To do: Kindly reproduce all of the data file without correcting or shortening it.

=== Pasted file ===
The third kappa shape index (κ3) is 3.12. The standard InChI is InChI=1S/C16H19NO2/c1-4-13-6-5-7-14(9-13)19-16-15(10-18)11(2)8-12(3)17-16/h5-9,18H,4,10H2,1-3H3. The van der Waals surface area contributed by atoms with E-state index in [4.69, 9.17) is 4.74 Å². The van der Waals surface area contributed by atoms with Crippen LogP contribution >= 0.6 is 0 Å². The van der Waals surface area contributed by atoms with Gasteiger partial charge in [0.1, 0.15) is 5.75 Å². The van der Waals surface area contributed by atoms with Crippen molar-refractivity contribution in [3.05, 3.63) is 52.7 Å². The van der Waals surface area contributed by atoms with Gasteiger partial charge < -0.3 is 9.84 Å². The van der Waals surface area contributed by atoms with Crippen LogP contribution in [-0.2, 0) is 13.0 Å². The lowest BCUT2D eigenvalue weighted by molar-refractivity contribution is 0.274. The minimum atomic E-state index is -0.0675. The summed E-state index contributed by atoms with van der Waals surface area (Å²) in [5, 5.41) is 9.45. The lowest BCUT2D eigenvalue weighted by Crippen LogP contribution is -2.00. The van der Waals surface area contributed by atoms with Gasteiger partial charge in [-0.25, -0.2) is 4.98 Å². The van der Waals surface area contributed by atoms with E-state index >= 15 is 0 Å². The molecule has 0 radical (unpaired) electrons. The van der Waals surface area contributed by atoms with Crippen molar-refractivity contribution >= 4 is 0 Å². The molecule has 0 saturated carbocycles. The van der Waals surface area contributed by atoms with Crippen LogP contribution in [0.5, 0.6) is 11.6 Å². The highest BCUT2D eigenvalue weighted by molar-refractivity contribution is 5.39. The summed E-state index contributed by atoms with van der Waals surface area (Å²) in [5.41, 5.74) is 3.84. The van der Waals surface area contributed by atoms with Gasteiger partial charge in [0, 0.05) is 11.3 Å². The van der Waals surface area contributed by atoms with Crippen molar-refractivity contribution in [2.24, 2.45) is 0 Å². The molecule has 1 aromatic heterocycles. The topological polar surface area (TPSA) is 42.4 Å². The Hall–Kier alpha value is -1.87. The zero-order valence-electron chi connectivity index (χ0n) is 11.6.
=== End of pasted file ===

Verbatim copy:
The third kappa shape index (κ3) is 3.12. The standard InChI is InChI=1S/C16H19NO2/c1-4-13-6-5-7-14(9-13)19-16-15(10-18)11(2)8-12(3)17-16/h5-9,18H,4,10H2,1-3H3. The van der Waals surface area contributed by atoms with E-state index in [4.69, 9.17) is 4.74 Å². The van der Waals surface area contributed by atoms with Crippen LogP contribution >= 0.6 is 0 Å². The van der Waals surface area contributed by atoms with Gasteiger partial charge in [0.1, 0.15) is 5.75 Å². The van der Waals surface area contributed by atoms with Crippen molar-refractivity contribution in [3.05, 3.63) is 52.7 Å². The van der Waals surface area contributed by atoms with Gasteiger partial charge < -0.3 is 9.84 Å². The van der Waals surface area contributed by atoms with Crippen LogP contribution in [-0.2, 0) is 13.0 Å². The lowest BCUT2D eigenvalue weighted by molar-refractivity contribution is 0.274. The minimum atomic E-state index is -0.0675. The summed E-state index contributed by atoms with van der Waals surface area (Å²) in [5, 5.41) is 9.45. The lowest BCUT2D eigenvalue weighted by Crippen LogP contribution is -2.00. The van der Waals surface area contributed by atoms with Gasteiger partial charge in [-0.25, -0.2) is 4.98 Å². The van der Waals surface area contributed by atoms with E-state index >= 15 is 0 Å². The molecule has 0 radical (unpaired) electrons. The van der Waals surface area contributed by atoms with Crippen molar-refractivity contribution >= 4 is 0 Å². The molecule has 0 saturated carbocycles. The van der Waals surface area contributed by atoms with Crippen LogP contribution in [0.5, 0.6) is 11.6 Å². The highest BCUT2D eigenvalue weighted by molar-refractivity contribution is 5.39. The summed E-state index contributed by atoms with van der Waals surface area (Å²) in [5.41, 5.74) is 3.84. The van der Waals surface area contributed by atoms with Gasteiger partial charge in [0, 0.05) is 11.3 Å². The van der Waals surface area contributed by atoms with Crippen molar-refractivity contribution in [2.24, 2.45) is 0 Å². The molecule has 1 aromatic heterocycles. The topological polar surface area (TPSA) is 42.4 Å². The Hall–Kier alpha value is -1.87. The zero-order valence-electron chi connectivity index (χ0n) is 11.6.